Walking in the front door, I was immediately struck by the sterile vibe: wrinkled blue and white window drapes, dark wood chairs and blue tablecloths, and cold white walls that stretched up to a vast ceiling of fans and exposed ductwork, all stark white. Even some framed photos and wall lanterns were not enough make it cozy. The lighting was just awful — not sure if the chandeliers and tiny lights above the bar were CFLs, but they cast an unflattering, unnatural glow on the whole room. And the music cut in and out. When it stopped playing for extended periods of time, the space had a hollow echo.
The food was hit-and-miss, although Imagine Spain's signature dish, paella, was decent. It comes in six different versions and is priced per person, rather than per pan. That makes it a bit confusing as to how much to order, especially if you also want to try a bunch of the tapas. Even a two-order pan was a good deal of food for four people.
I really enjoyed the arroz negro, whose blackish rice was tinted with squid ink. The rice was tender but not too soft, mixed with bits of calamari and baby shrimp. There was a tasty crust along the bottom of the pan, and on top, there were four huge whole prawns and several mussels in the shell — all very fresh and nicely cooked.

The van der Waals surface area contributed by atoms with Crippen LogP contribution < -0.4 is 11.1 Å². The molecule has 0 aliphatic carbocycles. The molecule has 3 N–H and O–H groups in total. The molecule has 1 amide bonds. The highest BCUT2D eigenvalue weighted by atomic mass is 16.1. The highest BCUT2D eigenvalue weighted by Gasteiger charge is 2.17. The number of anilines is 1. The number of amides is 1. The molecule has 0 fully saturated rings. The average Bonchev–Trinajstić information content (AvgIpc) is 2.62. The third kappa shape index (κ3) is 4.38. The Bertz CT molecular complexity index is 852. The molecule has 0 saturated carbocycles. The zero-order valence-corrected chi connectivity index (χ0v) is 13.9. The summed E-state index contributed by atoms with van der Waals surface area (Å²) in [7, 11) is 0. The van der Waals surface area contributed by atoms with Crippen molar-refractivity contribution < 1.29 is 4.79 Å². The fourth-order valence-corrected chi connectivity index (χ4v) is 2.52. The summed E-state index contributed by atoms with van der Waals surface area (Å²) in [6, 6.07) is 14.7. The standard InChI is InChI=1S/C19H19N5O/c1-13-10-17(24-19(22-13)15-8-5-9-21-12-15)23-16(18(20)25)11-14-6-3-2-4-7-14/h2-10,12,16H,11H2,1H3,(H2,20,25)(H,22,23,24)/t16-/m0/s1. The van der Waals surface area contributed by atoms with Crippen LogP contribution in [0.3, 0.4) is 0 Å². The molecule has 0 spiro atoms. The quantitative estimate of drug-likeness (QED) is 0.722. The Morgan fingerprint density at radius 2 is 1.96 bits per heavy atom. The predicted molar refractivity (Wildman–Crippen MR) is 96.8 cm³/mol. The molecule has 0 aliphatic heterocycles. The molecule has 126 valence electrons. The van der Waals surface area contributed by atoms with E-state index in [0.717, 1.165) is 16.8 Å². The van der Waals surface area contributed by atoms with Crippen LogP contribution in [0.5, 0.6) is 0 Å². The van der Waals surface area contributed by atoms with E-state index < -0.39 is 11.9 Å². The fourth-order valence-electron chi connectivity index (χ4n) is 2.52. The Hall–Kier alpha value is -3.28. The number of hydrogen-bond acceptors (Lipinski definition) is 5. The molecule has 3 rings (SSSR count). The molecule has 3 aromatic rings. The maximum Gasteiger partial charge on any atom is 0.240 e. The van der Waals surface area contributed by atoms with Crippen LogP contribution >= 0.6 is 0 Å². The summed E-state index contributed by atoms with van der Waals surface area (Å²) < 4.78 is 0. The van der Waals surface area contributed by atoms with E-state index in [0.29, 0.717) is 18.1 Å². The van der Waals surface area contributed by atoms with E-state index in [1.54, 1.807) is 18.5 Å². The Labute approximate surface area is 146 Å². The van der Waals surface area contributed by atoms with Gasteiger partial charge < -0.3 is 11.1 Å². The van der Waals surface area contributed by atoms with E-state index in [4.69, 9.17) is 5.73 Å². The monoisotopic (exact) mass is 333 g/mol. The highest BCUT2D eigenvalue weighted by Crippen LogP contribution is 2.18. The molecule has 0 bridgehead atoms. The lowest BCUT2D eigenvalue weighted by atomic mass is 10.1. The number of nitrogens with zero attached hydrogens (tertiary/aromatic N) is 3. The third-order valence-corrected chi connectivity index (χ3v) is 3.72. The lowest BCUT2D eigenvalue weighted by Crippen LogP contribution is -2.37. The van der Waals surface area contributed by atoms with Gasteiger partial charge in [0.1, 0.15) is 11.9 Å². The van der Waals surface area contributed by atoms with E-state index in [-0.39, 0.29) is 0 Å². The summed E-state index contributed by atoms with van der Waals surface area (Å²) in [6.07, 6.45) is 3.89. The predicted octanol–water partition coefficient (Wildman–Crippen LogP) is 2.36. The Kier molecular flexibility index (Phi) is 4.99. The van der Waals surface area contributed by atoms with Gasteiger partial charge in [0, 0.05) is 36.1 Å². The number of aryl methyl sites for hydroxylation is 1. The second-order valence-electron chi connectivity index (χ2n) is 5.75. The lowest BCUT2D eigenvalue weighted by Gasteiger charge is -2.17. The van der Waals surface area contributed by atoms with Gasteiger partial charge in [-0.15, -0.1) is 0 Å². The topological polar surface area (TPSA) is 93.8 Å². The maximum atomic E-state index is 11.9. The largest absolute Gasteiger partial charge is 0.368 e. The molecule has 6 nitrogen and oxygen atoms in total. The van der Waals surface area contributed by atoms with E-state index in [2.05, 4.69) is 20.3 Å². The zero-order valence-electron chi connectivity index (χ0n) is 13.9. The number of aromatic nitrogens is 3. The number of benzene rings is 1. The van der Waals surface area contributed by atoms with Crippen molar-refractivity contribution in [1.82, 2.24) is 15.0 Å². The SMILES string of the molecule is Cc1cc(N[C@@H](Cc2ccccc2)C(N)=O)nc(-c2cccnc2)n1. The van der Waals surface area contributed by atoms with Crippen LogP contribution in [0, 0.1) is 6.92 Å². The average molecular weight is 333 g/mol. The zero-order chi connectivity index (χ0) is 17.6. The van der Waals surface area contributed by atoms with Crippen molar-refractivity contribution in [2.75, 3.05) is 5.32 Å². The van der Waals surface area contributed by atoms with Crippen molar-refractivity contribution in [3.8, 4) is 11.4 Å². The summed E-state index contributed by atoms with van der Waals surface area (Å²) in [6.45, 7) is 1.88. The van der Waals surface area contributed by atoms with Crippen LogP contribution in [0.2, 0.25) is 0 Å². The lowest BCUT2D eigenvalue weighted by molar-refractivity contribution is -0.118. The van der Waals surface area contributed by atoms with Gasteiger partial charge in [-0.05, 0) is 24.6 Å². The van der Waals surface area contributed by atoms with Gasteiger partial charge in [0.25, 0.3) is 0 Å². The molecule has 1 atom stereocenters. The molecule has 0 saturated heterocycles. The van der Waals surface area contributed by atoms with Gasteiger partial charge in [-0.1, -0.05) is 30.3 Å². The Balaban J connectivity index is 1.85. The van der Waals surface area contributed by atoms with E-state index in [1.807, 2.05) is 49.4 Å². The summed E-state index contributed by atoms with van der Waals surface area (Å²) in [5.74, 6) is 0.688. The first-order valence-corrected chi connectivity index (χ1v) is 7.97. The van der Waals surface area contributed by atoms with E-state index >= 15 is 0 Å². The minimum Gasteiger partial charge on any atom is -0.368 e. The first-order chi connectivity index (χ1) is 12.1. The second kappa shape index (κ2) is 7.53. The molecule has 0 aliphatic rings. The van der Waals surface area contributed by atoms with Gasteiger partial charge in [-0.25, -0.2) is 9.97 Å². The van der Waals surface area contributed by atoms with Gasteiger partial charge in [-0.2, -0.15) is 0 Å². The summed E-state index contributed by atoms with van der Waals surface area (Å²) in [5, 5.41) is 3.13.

Disappointment set in when I ordered the paella Alicantina, which was supposed to come with chicken, pork, garbanzo beans, nora peppers (a popular Spanish variety), and red peppers. What landed on the table ended up being the paella Valenciana — almost the same thing, but with butter beans and green beans instead of garbanzos and nora. Damn, I just love garbanzos.
Considering that we'd already waited for the paella — our waiter warned us it would take a good 30 minutes for it to be ready — we couldn't exactly ask the kitchen to swap it out for the one we wanted. So we ate it anyway, and were disappointed to find it filled with dry, inedible chunks of pork. Thankfully, the chicken was not overcooked.
Complimentary bread with a small dish of minced fresh tomato sauce and a bowl of garlicky, creamy allioli (i.e., aioli) was a nice touch, and it was handy to have around for nibbling after our tapas were brought out all at once (it would've been nice to have a more steady pace between those and the paella).